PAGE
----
I was asked, "Do programmers really know how to program?"
I believe this question is unproductive and vague. What does it mean by “program”?
The person who asked this question seemed to think programmers were not really programming when all they did was copy some existing program, using it whole or perhaps pasting it in as part of a shell.
To me, programming a computer means instructing it to do something you want done, and to continue doing it as desired.
If that’s what we’re asking about, then yes, of course, some of us out here know how to program. (Some do not, of course.)
It is irrelevant how we do that. Whether we use genetic algorithms, cut-and-paste, or divine inspiration? Do we use Scrum or Agile or Waterfall? How about the programming language? C++, or Java, or Lisp, or Python, or APL? Well, none of those choices matters.
Then what does matter? How about, "Can we satisfy someone’s desires?" In other words, can we provide something that someone wants enough to pay what it costs, in time or money? That’s what counts, and we certainly know how do that—sometimes.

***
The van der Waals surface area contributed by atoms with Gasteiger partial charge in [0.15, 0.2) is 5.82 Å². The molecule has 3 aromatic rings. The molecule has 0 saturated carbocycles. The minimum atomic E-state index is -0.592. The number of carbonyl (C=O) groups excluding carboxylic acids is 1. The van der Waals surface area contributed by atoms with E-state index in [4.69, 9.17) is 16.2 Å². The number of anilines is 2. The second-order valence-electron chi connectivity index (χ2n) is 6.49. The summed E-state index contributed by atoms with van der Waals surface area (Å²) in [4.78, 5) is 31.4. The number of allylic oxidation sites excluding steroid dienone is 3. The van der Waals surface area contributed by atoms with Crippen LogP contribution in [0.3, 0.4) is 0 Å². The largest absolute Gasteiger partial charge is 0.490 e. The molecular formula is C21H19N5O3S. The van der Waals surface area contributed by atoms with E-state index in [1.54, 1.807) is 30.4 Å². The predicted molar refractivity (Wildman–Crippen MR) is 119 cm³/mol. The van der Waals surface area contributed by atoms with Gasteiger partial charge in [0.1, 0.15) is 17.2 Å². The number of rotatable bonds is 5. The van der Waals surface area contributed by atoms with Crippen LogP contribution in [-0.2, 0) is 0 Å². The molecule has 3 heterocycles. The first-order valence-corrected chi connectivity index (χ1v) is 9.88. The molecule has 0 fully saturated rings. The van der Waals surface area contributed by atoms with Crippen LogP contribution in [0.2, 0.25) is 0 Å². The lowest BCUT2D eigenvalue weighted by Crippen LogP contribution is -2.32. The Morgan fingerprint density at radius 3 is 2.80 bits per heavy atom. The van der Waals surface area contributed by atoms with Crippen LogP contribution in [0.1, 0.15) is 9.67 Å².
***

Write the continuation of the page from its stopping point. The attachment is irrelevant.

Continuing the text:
Sure, we fail at times, and probably too often. But no profession succeeds in satisfying its customers all the time. Did your teachers always succeed in teaching you something you wanted to know? Do surgeons know how to do surgery?
So what about using existing programs? To my mind, the first and foremost job of a programmer is knowing when not to write a program at all—either because the needed program already exists or because no program was needed in the first place.
In other words, not writing a program when no program is needed is the highest form of programming, and one of the marks of a true expert.
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